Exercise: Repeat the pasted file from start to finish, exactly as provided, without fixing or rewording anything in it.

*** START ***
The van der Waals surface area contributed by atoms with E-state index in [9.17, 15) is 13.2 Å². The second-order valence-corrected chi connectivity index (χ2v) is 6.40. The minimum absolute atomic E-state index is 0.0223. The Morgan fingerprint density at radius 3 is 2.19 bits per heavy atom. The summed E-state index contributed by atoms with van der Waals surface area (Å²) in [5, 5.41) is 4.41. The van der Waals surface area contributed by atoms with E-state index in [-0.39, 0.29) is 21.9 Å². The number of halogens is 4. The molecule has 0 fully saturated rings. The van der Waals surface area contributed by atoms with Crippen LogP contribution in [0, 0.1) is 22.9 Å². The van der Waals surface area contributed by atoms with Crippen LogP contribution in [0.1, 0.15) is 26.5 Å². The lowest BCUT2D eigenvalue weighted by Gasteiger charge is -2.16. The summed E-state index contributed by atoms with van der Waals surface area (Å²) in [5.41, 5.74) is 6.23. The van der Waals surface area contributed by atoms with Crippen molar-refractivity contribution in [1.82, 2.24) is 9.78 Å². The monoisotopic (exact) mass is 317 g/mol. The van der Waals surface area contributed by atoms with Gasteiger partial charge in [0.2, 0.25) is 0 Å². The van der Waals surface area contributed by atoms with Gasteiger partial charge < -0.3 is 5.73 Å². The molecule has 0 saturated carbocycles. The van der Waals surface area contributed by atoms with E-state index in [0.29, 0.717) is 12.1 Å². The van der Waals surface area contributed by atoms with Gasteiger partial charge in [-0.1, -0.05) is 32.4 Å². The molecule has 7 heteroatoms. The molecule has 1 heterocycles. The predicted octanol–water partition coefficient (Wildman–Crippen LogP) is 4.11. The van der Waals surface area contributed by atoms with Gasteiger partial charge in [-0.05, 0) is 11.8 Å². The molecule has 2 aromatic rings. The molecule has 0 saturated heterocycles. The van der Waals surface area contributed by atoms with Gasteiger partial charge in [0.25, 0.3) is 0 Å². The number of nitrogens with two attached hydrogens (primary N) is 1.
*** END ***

The van der Waals surface area contributed by atoms with E-state index in [9.17, 15) is 13.2 Å². The second-order valence-corrected chi connectivity index (χ2v) is 6.40. The minimum absolute atomic E-state index is 0.0223. The Morgan fingerprint density at radius 3 is 2.19 bits per heavy atom. The summed E-state index contributed by atoms with van der Waals surface area (Å²) in [5, 5.41) is 4.41. The van der Waals surface area contributed by atoms with E-state index in [-0.39, 0.29) is 21.9 Å². The number of halogens is 4. The molecule has 0 fully saturated rings. The van der Waals surface area contributed by atoms with Crippen LogP contribution in [0, 0.1) is 22.9 Å². The van der Waals surface area contributed by atoms with Crippen LogP contribution in [0.1, 0.15) is 26.5 Å². The lowest BCUT2D eigenvalue weighted by Gasteiger charge is -2.16. The summed E-state index contributed by atoms with van der Waals surface area (Å²) in [5.41, 5.74) is 6.23. The van der Waals surface area contributed by atoms with Crippen molar-refractivity contribution in [1.82, 2.24) is 9.78 Å². The monoisotopic (exact) mass is 317 g/mol. The van der Waals surface area contributed by atoms with Gasteiger partial charge in [0.2, 0.25) is 0 Å². The van der Waals surface area contributed by atoms with Gasteiger partial charge < -0.3 is 5.73 Å². The molecule has 0 saturated carbocycles. The van der Waals surface area contributed by atoms with E-state index in [0.29, 0.717) is 12.1 Å². The van der Waals surface area contributed by atoms with Gasteiger partial charge in [-0.1, -0.05) is 32.4 Å². The molecule has 7 heteroatoms. The molecule has 1 heterocycles. The predicted octanol–water partition coefficient (Wildman–Crippen LogP) is 4.11. The van der Waals surface area contributed by atoms with Gasteiger partial charge in [-0.05, 0) is 11.8 Å². The molecule has 2 aromatic rings. The molecule has 0 saturated heterocycles. The van der Waals surface area contributed by atoms with Gasteiger partial charge in [0.25, 0.3) is 0 Å². The number of nitrogens with two attached hydrogens (primary N) is 1.